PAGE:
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Editorial: Keep pushing for gun safety regulation

At 10 a.m. this morning, students, staff members and community residents will gather on the Main Green to participate in the National School Walkout against gun violence. In some schools, the national walkout, organized by the youth branch of the Women’s March, will last for 17 minutes — one minute for each of the people killed in the deadly school shooting that took place at Marjory Stoneman Douglas High School in Parkland, Florida, exactly a month ago. This nationwide demonstration is one of the most high-profile acts of resistance against gun violence in the aftermath of the Parkland shooting. It is also a reflection of the grassroots, youth-led movement that has emerged in recent weeks in support of gun safety — a movement we hope will bring about lasting change.

As the fallout from the Parkland shooting makes clear, it is long past time to take meaningful action on the United States’ epidemic of gun violence. Most Americans seem to agree: A recent poll from POLITICO/Morning Consult shows that 60 percent of registered voters support banning firearms from schools and colleges, 68 percent support banning assault-style weapons and 88 percent support background checks. Yet, despite the public’s overwhelming support for gun safety rules, our institutions — time after time, massacre after massacre — have failed to deliver badly-needed reform.

Frustrated with this legislative inertia, young people have begun to mobilize and demand change themselves, at every level of government. In Florida, survivors of the Parkland shooting have advocated courageously for common-sense gun reform, defying the insulting ramblings of conspiracy theorists, kick-starting the #NeverAgain movement and pushing the state legislature to pass an initial round of restrictions on firearms — an unprecedented move in a Republican stronghold. In Washington, D.C., student organizers have planned a March for Our Lives March 24, which could draw up to 500,000 attendees to the nation’s capital. And here, in Rhode Island, young people have taken their concerns about gun violence directly to their elected representatives. As one ninth-grader from Classical High School warned at a Feb. 27 rally at the State House, “People say we’re too young to know what we’re talking about, but I’m a young adult who has seen these shootings over and over and over again. ... Don’t let us be the next Parkland, the next Sandy Hook, the next Columbine.” Later today, at 12:45 p.m., students at Providence schools have organized their own walkout to demand an end to gun violence.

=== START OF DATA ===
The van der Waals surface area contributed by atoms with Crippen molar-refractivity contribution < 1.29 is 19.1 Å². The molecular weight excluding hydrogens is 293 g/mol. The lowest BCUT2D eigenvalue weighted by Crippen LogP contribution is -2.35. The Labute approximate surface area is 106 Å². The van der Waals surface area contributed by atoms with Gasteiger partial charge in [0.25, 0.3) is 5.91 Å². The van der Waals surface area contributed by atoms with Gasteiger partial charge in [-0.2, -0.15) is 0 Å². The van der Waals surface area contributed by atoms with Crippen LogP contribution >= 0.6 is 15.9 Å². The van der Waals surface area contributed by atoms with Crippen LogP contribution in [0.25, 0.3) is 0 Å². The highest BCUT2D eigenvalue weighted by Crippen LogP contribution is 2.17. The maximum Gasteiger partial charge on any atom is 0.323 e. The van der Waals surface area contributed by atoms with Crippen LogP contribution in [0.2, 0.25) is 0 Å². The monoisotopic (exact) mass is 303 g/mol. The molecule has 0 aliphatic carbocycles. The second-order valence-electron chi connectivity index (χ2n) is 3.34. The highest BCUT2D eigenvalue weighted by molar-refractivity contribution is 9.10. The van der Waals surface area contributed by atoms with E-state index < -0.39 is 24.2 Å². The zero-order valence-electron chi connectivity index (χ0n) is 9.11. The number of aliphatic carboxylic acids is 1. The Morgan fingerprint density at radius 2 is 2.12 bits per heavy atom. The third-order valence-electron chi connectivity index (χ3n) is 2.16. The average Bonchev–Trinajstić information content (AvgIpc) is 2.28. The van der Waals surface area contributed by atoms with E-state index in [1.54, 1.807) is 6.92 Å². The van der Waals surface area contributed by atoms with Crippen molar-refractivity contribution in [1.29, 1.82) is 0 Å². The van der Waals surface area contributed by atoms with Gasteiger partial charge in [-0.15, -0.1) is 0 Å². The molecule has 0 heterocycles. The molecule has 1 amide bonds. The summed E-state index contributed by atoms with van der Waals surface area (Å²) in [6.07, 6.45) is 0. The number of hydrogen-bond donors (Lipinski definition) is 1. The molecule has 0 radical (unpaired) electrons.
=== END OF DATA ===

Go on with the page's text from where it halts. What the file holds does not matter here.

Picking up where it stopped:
The Brown community, too, has united around the issue of gun safety. Not only have students organized this morning’s walkout, but hundreds more have signaled that they plan to attend. And, by all indications, the University is taking this activism seriously. President Christina Paxson P’19 is scheduled to speak at the walkout, and just a few weeks ago, the Office of Admission released a statement to prospective applicants to Brown, writing, “You can be assured that peaceful, responsible protests against gun violence will not negatively impact decisions on admission to Brown.”

We should all be deeply proud of the initiative taken by the student body and University administrators to enable fresh, impassioned action against the scourge of gun violence in the United States. But we cannot afford to let this momentum dissipate; we cannot afford to forget the lives lost or the families devastated until the next preventable, gun-related tragedy comes around. In this watershed moment, it is up to ordinary people — students, activists, community members and concerned citizens — to keep organizing, keep engaging in tough conversations and keep demanding that elected officials enact real, sensible reform. We hope that today’s walkout on the Main Green is the first step in that process.

Editorials are written by The Herald’s editorial page board: Anuj Krishnamurthy ’19, Mili Mitra ’18, Rhaime Kim ’ 20 and Grace Layer ’20. Please send responses to this opinion to and op-eds to



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